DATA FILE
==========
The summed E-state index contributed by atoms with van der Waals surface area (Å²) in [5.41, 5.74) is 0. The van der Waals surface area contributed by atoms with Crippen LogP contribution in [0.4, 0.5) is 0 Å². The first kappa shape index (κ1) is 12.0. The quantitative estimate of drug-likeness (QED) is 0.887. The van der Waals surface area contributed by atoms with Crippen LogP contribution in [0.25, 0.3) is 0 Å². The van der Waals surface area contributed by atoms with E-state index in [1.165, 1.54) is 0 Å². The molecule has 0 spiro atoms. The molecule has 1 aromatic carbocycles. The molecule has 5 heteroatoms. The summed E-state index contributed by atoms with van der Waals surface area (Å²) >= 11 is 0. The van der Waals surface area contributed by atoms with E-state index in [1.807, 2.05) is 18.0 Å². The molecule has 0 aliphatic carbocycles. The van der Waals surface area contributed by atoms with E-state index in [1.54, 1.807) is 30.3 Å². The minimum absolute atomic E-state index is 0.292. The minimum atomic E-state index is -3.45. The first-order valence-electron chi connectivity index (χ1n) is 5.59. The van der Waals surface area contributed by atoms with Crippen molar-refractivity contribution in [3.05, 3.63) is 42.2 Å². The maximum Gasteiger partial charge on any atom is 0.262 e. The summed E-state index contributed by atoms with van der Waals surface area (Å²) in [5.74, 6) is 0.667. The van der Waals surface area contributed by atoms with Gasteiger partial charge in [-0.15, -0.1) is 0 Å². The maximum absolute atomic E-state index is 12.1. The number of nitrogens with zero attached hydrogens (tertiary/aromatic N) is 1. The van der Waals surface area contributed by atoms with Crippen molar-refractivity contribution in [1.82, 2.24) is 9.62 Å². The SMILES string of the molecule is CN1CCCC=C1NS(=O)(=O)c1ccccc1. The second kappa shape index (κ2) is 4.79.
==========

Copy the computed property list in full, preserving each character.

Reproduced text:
The summed E-state index contributed by atoms with van der Waals surface area (Å²) in [5.41, 5.74) is 0. The van der Waals surface area contributed by atoms with Crippen LogP contribution in [0.4, 0.5) is 0 Å². The first kappa shape index (κ1) is 12.0. The quantitative estimate of drug-likeness (QED) is 0.887. The van der Waals surface area contributed by atoms with Crippen LogP contribution in [0.25, 0.3) is 0 Å². The van der Waals surface area contributed by atoms with E-state index in [1.165, 1.54) is 0 Å². The molecule has 0 spiro atoms. The molecule has 1 aromatic carbocycles. The molecule has 5 heteroatoms. The summed E-state index contributed by atoms with van der Waals surface area (Å²) >= 11 is 0. The van der Waals surface area contributed by atoms with E-state index in [1.807, 2.05) is 18.0 Å². The molecule has 0 aliphatic carbocycles. The van der Waals surface area contributed by atoms with E-state index in [1.54, 1.807) is 30.3 Å². The minimum absolute atomic E-state index is 0.292. The minimum atomic E-state index is -3.45. The first-order valence-electron chi connectivity index (χ1n) is 5.59. The van der Waals surface area contributed by atoms with Crippen molar-refractivity contribution in [3.05, 3.63) is 42.2 Å². The maximum Gasteiger partial charge on any atom is 0.262 e. The summed E-state index contributed by atoms with van der Waals surface area (Å²) in [5.74, 6) is 0.667. The van der Waals surface area contributed by atoms with Gasteiger partial charge in [-0.15, -0.1) is 0 Å². The maximum absolute atomic E-state index is 12.1. The number of nitrogens with zero attached hydrogens (tertiary/aromatic N) is 1. The van der Waals surface area contributed by atoms with Crippen molar-refractivity contribution in [1.82, 2.24) is 9.62 Å². The SMILES string of the molecule is CN1CCCC=C1NS(=O)(=O)c1ccccc1. The second kappa shape index (κ2) is 4.79.